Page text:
Land succession through tourism microentrepreneurship among Black landowners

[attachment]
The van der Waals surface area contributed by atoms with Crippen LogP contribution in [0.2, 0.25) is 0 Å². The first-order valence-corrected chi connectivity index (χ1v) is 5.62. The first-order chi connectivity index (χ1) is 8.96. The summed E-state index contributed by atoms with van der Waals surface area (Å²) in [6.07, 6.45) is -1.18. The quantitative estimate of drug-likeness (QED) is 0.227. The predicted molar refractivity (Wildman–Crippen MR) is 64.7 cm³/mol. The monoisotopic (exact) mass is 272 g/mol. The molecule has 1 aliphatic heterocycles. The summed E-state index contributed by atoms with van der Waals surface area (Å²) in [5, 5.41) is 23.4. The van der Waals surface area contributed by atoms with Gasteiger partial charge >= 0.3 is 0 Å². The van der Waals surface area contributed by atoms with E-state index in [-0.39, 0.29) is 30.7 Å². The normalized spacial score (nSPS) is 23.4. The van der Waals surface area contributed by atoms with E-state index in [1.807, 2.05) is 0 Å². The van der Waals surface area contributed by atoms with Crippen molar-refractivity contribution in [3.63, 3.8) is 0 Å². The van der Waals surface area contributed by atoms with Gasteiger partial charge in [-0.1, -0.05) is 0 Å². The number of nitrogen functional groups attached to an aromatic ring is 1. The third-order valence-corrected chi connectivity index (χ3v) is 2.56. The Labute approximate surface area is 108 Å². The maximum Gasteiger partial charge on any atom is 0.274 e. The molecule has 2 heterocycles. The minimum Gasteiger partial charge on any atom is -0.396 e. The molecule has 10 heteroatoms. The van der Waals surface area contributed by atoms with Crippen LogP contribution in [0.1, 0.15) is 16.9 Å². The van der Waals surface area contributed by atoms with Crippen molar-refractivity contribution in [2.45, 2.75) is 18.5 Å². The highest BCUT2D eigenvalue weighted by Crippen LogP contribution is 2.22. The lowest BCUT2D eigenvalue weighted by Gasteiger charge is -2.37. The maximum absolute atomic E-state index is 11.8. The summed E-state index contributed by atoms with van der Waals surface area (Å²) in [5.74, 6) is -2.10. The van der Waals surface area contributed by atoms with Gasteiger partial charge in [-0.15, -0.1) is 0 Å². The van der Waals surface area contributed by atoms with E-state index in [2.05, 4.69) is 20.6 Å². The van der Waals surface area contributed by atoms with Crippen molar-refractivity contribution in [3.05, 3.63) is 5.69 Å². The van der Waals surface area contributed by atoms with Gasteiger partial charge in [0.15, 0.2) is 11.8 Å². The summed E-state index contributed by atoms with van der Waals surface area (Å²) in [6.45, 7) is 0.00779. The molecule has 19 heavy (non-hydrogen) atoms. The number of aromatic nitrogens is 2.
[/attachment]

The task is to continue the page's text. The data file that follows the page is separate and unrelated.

Land ownership and agribusiness have been the source of pride and freedom for marginalized and indigenous people around the world. Yet, in the U.S., there has been a continuous decline in the agricultural and forest land owned by African Americans since the 1920s, largely due to historical racism in lending, insurance, and education practices. Against all odds, today’s African American have engaged in innovative agribusiness, forestry and tourism microentrepreneurship to improve the viability of their working lands and ensure generational succession. The accounts of African American landowners and agencies from North Carolina will be contextualized globally.